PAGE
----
Gunnhildur Gisladottir, otherwise known as Gunna the Cop, is an experienced sergeant who runs a police team in Hvlalvik, south-west Iceland. She’s dedicated and talented, but being a middle-aged woman she’s been sidelined by various ambitious (mainly) male colleagues who have ended up with plum jobs in more central locations. Gunna is happy enough, though: she loves her job and though she’s had sadnesses in her past (revealed as the book progresses) she lives a calm-enough existence with her teenage daughter, occasionally visited by her grown-up son.
The calm does not last for long, though, as a young man’s body is found early one morning in the harbour, by one of the local fishermen. Gunna soon tracks down his identity, which causes her unpleasant boss palpitations. Gunna isn’t deterred by this nervousness from on-high, of course, and pursues her investigation relentlessly, soon connecting the death with a hit-and-run accident of a year or so ago elsewhere in the country, and gradually realising that many forces – environmental, financial and more – are involved.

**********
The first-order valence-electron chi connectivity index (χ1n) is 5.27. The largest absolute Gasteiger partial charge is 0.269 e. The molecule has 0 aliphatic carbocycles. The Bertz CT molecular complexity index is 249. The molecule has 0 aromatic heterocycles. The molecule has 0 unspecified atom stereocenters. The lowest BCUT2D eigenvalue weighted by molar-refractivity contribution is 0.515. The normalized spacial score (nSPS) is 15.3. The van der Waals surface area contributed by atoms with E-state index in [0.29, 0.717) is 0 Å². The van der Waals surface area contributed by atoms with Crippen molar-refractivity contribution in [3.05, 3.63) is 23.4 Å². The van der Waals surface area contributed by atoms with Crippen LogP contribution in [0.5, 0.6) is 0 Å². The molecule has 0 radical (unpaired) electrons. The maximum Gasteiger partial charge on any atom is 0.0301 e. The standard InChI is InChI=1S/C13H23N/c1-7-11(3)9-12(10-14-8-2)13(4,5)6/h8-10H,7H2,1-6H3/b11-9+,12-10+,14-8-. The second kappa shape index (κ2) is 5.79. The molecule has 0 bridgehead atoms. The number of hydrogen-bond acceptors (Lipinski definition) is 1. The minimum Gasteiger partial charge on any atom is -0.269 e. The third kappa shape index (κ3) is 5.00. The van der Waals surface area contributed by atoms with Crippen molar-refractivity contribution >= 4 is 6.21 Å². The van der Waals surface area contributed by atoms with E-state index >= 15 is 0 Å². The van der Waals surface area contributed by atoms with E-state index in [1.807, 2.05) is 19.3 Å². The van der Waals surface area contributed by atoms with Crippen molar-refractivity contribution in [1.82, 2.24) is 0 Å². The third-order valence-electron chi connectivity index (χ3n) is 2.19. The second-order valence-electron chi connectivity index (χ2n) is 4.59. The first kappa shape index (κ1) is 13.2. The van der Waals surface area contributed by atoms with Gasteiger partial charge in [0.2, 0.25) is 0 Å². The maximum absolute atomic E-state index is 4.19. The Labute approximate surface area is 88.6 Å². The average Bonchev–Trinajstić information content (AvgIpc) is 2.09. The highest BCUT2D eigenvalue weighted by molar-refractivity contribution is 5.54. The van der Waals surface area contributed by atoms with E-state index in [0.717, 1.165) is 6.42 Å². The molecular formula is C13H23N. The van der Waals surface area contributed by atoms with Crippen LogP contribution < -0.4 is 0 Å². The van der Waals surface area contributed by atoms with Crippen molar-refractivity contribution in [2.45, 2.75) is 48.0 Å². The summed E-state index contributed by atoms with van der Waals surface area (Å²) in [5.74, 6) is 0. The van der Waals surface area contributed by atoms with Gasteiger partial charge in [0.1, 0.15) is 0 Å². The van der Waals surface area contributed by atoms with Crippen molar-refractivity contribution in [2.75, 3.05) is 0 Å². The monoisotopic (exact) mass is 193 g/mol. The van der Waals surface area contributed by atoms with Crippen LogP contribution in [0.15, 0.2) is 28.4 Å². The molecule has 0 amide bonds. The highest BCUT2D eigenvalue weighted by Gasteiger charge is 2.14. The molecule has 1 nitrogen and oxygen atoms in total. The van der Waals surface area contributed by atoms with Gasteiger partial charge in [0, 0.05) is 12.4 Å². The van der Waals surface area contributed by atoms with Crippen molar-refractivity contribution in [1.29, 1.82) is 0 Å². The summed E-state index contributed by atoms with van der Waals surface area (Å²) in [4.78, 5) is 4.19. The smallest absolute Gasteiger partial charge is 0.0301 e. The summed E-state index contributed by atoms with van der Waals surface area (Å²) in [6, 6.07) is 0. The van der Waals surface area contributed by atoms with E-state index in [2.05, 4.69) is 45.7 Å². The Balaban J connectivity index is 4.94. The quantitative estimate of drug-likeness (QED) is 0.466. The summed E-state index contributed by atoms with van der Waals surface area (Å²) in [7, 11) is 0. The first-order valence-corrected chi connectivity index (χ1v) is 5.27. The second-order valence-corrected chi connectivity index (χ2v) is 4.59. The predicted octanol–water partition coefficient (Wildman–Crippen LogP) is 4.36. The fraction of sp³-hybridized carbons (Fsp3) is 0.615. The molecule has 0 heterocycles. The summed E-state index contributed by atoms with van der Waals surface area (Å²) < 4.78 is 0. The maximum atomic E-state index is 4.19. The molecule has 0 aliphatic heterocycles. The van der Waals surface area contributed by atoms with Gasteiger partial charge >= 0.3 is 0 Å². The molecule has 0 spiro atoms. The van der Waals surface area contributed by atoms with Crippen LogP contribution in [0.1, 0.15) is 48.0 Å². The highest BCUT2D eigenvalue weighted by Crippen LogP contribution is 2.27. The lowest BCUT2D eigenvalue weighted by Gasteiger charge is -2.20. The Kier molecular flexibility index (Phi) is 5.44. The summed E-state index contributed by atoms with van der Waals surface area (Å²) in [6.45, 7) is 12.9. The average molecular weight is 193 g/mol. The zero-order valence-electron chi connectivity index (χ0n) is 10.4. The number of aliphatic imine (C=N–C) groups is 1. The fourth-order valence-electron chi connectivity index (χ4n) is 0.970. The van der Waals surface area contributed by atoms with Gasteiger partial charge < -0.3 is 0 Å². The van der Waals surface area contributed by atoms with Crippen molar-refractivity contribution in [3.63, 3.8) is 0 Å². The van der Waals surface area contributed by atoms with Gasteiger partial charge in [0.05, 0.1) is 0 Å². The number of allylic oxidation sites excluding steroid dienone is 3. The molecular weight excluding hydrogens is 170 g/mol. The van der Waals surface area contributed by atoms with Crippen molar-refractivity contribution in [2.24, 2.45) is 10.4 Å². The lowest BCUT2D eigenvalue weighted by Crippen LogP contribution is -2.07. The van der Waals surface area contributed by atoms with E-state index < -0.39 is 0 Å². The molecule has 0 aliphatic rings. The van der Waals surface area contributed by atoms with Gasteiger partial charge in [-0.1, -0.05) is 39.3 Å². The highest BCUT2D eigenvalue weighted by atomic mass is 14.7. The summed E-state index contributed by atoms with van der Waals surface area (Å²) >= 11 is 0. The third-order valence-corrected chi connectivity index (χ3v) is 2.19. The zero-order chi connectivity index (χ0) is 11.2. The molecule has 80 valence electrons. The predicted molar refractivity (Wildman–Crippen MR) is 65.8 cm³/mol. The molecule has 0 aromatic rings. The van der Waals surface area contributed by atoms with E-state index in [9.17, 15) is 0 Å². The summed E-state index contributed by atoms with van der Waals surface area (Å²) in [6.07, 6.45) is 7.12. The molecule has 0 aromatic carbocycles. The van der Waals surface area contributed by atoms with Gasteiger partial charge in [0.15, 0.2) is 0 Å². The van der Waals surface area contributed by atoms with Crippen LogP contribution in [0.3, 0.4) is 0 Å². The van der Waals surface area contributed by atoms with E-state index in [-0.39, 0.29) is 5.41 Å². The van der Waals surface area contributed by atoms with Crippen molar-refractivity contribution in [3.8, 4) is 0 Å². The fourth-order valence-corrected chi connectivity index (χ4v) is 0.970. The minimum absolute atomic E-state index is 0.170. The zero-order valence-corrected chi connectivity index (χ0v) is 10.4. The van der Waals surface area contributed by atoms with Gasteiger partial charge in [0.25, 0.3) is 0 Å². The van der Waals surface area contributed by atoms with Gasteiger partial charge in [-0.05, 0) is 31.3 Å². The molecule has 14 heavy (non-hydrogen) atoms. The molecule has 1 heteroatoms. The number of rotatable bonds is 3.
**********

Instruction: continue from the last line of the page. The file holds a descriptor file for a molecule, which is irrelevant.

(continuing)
Iceland is rich in crime fiction – Arnaldur Indridason and Yrsa Sigurdardottir’s novels, the former police procedurals featuring a depressed detective inspector and the latter mysteries solved by the insatiably curious Thora, an independently minded lawyer, are translated into English and deservedly popular internationally. Michael Ridpath last year published the first in a series of Iceland-set thrillers, which provide a more tourist-like perspective of the country. Quentin Bates’s novel is a welcome addition to this geographical genre. The book is a classic police procedural: extremely well written with a good ear for dialogue and characterisation. It is replete with local detail and will satisfy the most avid person’s curiosity about the Icelandic way of life (including the diet!) and psyche. (The author has lived in Iceland for many years.) Gunna is an admirable protagonist: sensible, intelligent and determined. The plot is strong and with its interspersed chapters by an anonymous blogger who writes scandalous pieces about the country’s great and the good (much to their discomfort) bang up to date – not least in its themes of financial meltdown. I thoroughly enjoyed this novel and can recommend it very highly as a flying start to what seems to be shaping up to be a superb new series.